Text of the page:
When she was younger, Shelby Doren would google, "What do Russian women look like?" She lived a happy American life, but it felt incomplete. There was a hole in her story, and now Siena is helping to fill it.
Bullies on the school bus can be particularly cruel, and Doren was often a target. She didn't stand out from the small town crowd in any obvious way. But in the small town of Greenville, NY everyone seemed to know the part of her life she couldn't remember.
"Go back to Russia you communist." "You're a KGB spy, aren't you?" Or, the one that hurt the most, "You're a terrorist." The taunts were ignorant and mean-spirited, and they made Doren feel uneasy about her past. She wanted to understand it, not hide from it. That would take time.
Doren was born in Chelyabinsk, Russia, near the border of Kazakhstan, and given the name Valentina Sergeevna Kicilova. Her biological mother was raising several other children and couldn't afford one more mouth to feed, or at least that's the assumption from the orphanage. Truth is, no one really knows. Doren was left on the steps of a hospital, only a few weeks old, and severely malnourished. After several months recovering in the hospital, she was moved to an orphanage. Back in New York, Doren's parents had decided to adopt. An agency connected them with the orphanage in Chelyabinsk, but there was competition for the two-year-old girl named Valentina.
A Russian family was also interested in adopting the girl, and native families are almost always given preference. However, the hospital had misdiagnosed Doren's condition. Both prospective families were told the little girl would likely need a kidney transplant. The Russian family backed off. Undeterred, Doren's parents flew to Russia to pick up their new daughter and named her Shelby Valentina. As it turns out, her kidneys were fine.
But what if Doren had gone home with the Russian family? What if her biological mother had never abandoned her? Growing up, Doren often played out those scenarios, especially on the school bus. She felt her history was unfairly demonized, but she didn't have the knowledge or the skills to defend it.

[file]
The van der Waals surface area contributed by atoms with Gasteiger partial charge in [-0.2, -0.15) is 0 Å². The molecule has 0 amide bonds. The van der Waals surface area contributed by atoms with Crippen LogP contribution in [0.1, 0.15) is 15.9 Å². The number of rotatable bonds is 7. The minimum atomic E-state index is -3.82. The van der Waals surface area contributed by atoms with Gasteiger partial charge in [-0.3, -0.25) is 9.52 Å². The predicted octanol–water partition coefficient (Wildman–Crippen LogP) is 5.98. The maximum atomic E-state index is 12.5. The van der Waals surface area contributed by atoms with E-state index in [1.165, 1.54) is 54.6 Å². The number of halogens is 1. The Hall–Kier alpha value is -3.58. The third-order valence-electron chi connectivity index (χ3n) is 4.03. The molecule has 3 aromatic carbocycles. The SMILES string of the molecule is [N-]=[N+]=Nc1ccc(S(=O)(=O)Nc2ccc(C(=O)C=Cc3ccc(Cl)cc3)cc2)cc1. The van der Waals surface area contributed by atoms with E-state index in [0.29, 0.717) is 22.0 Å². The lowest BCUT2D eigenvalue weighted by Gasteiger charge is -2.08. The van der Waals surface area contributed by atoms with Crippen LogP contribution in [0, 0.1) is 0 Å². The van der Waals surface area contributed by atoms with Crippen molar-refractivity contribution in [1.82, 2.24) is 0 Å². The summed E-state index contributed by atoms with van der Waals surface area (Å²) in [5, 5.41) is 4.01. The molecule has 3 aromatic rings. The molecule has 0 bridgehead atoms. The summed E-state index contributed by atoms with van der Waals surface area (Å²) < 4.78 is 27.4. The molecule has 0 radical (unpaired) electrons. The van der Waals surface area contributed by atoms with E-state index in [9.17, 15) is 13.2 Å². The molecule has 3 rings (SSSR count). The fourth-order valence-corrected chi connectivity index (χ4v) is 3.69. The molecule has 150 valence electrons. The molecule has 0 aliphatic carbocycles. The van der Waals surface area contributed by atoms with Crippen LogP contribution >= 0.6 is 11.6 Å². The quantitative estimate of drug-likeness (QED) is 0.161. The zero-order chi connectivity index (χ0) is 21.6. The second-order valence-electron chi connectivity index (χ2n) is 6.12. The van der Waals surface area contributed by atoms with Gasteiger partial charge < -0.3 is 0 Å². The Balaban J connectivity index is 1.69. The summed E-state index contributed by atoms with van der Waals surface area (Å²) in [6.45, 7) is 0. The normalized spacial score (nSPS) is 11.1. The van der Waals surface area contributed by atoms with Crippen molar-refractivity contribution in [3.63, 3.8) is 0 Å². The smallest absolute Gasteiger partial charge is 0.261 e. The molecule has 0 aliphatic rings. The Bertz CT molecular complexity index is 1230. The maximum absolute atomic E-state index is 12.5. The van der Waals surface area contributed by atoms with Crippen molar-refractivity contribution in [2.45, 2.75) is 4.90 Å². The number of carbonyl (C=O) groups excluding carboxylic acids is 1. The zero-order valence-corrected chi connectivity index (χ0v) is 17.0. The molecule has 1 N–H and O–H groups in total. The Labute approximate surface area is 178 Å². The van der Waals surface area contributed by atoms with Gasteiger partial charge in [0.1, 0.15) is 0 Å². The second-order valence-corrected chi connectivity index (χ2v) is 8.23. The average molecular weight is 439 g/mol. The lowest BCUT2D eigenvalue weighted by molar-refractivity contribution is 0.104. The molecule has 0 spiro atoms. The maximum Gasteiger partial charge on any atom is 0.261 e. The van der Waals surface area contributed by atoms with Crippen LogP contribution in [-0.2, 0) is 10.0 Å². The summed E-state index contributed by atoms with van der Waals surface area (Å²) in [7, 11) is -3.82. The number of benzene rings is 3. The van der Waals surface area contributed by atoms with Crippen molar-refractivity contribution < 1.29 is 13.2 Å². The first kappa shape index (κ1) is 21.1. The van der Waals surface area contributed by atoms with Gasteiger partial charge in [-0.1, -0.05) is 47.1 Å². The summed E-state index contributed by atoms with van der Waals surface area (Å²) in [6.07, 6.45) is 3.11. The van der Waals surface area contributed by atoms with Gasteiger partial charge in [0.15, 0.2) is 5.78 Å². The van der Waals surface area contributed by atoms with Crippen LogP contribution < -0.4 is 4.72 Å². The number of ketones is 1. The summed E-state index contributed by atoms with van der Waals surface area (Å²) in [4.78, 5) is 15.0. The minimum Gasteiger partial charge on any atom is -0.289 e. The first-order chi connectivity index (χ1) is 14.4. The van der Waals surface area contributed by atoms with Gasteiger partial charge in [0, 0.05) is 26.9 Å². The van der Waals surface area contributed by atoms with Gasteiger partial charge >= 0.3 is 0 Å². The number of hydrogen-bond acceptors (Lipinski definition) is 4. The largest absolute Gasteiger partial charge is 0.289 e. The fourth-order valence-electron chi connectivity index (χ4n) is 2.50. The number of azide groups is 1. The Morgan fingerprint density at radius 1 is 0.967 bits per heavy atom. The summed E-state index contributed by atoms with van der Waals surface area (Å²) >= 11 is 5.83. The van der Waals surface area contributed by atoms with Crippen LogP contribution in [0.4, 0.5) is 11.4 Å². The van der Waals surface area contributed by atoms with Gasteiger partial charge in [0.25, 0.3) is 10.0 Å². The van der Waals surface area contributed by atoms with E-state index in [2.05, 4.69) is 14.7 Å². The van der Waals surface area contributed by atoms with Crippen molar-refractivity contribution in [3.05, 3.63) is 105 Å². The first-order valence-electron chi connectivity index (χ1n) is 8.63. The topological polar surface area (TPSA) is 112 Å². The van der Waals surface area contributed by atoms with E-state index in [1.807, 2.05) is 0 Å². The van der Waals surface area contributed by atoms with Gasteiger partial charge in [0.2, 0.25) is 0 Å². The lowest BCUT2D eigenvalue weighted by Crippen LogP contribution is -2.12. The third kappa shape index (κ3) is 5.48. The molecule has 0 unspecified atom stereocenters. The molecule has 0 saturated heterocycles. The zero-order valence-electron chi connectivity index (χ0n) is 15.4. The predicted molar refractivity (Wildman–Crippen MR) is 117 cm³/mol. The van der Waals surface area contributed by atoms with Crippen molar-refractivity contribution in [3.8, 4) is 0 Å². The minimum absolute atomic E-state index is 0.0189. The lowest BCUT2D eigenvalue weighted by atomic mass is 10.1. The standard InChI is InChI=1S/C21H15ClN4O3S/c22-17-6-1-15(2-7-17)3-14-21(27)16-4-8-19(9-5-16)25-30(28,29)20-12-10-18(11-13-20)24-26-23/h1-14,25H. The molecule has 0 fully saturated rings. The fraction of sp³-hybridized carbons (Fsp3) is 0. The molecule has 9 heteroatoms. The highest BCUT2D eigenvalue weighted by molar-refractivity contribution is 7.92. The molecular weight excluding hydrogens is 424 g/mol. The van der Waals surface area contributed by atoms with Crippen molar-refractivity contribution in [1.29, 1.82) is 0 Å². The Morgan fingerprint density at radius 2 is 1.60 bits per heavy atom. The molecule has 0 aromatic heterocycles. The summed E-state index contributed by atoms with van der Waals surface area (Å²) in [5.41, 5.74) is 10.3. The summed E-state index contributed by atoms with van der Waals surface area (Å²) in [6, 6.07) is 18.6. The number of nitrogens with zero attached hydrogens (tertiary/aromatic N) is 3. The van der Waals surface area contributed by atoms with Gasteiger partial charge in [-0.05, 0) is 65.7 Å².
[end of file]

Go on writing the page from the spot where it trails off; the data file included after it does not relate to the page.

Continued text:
"I’ve always had this identity crisis… am I Russian enough? I wanted to create a balance."
It's why she looked up images of Russian women as a girl. It's why she decided to learn to speak Russian. It's why she came to Siena to study political science, with a particular interest in Russian international relations. It's why she's applying for a Fulbright.
"Being at Siena has renewed and enhanced my passion for serving others. It has inspired me to look toward a career path that integrates service with politics, like at my current internship with the New York Center for Foreign Policy Affairs (NYCFPA). They are a nonprofit think tank, presenting foreign policy issues in a comprehensive manner so that the average American can understand foreign policy and learn to care about it."
Shelby Doren '22
Doren is spending her summer in Washington, D.C. through Siena's Washington Semester Program. A great deal of her research focuses on Russia, particularly the post-Soviet era. She hopes to get a double master's, perhaps at King's College in London, in global politics and Russian politics. But after Siena, and before graduate school... there's a place she needs to see.
Doren is applying for a Fulbright. She'd like to spend the year after next in Russia teaching English in a classroom. If that doesn't work out, she's also applying to the Peace Corps. There may be an opportunity to serve along the border of Russia.
Doren has never had any desire to meet her biological mother. She would like to see the orphanage and visit Chelyabinsk, but she has no interest in chasing her past. Instead, she wants to explore her full identity, and it's an identity that has now been shaped by the Franciscan spirit. She doesn't want to just visit Russia, she wants to make a difference when she gets there.